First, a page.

This happened in an outreach activity organized by a student organization:
After food was distributed to the kids, I noticed four kids staring at the rest. They were without food.
I asked the organizers why. “Sir, kasi hindi sila kasali sa bilang,” (Sir, they were not included in the head count), they replied.
Empathy is defined as “the ability to understand other people’s feelings and problems.” Essential in relationships, empathy is considered as the key to understanding. People appear to respond naturally to the pain and distress of others. The assumption is that if we feel another person’s pain, we will offer assistance to alleviate that pain.
In contrast, “empathy-deficit” is the failure to understand and share the emotions of others. This may be no fault of those who are in this position. They may, in fact, be just behaving matter-of-factly.
We order spaghetti and pizza for our helper’s birthday. We eat first (but of course!) and expect her (naturally!) to clean up the table afterwards. We even raise our voice at her if she doesn’t. We treat our adopted community to the cheapest value-meal. Once a year, we give the poor a kilo of rice and two packs of salty instant noodles. The helper, the poor and our adopted community – we can’t really be in their shoes. They are too different from us.
While empathy is to understand and share other people’s emotions and feelings, it is inherently biased. We naturally feel for people who are attractive, and who are perceived to be like us. We don’t really care much about those who we consider ugly or those who are strangers to us.
Akin to a spotlight, empathy calls our attention to particular groups of people. People outside of these groups often do not evoke that sense of empathy in us and we could not care less about them. The more we care about members of our own group, the more heightened is the aggression we feel toward those who are not in our group. This explains why in competitive situations, we often relish watching the pain and failure of our rival groups.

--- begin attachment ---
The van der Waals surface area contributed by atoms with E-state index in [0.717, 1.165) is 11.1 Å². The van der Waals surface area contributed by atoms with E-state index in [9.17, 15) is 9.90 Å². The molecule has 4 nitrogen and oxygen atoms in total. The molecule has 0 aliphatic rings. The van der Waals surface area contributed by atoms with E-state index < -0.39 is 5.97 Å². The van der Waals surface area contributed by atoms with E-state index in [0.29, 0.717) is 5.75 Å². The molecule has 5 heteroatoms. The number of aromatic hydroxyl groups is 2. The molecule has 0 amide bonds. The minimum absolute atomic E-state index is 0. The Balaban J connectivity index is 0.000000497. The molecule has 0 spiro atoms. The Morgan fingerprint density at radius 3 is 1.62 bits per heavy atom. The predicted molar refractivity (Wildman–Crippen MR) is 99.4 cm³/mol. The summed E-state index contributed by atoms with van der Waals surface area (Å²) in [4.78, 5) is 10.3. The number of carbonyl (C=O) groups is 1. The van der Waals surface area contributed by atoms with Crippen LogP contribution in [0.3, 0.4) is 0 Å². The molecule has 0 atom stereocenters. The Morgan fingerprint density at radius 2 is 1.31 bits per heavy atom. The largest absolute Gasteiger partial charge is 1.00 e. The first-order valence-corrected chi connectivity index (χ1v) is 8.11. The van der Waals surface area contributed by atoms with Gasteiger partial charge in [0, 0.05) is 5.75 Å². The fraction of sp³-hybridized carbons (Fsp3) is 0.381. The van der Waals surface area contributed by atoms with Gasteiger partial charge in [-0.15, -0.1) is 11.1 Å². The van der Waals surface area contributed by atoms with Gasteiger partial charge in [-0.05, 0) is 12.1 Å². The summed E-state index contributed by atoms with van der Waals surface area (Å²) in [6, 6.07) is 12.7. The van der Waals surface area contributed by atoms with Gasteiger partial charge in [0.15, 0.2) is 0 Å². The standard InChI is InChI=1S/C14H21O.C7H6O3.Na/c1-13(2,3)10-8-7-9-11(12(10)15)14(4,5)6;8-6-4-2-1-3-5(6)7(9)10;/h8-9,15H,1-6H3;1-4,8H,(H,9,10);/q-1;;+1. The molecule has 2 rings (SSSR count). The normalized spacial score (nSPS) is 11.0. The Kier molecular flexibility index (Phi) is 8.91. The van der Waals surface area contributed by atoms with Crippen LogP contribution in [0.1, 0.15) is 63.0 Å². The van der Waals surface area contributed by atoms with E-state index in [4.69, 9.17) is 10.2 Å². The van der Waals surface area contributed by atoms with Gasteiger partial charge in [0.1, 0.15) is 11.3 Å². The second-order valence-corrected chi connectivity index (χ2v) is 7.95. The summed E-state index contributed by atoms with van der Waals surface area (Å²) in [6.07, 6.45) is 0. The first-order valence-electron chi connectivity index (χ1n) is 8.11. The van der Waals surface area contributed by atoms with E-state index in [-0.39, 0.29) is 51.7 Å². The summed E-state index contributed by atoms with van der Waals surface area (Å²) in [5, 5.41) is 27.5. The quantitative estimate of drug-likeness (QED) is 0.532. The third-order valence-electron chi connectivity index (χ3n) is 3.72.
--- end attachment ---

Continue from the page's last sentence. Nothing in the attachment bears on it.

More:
And because empathy is sentimental, superficial and parochial, it clouds our decisions on who to extend our help. Featuring a “victim” (usually beautiful) channels resources to her cause, but it deprives other victims the same access to the resources. This is not just.
Philosopher David Hume argued that before one could arrive at a moral judgment, one needed to reflect on the emotion of another. In 2011, this was refuted by philosopher Jesse Prinz. In Against Empathy, he posits that empathy is potentially harmful due to its biases.
Author Paul Bloom echoes Prinz. In Against Empathy: The Case for Rational Compassion, Bloom says that as a spotlight, empathy “illuminates others, making vivid their pain and joy… but only illuminate where they are pointed at, and where we direct our empathy reflects our biases.”
According to Bloom, empathy is “the act of coming to experience the world as you think someone else does.”
That experience is biased. The resulting judgment is amoral, if not immoral.
… and so, together with the officers who opted not to give up their share of food (they were included in the head count), the kids were enjoying their one-piece burger steak with rice. I noticed one officer had a totally different fare. I asked why.
“Sir, ako bumili nito, ha?” (Sir, I bought this myself), he replied, before taking another lustful bite into his two-piece chicken meal.
He’s one of us.
Real Carpio So lectures on strategy and human resource management at the Management and Organization Department of Ramon del Rosario College of Business of De La Salle University. He is also an entrepreneur and a management consultant. He welcomes comments at firstname.lastname@example.org. Archives can be accessed at realwalksonwater.wordpress.com. The views expressed above are the author’s and do not necessarily reflect the official position of DLSU, its faculty and its administrators.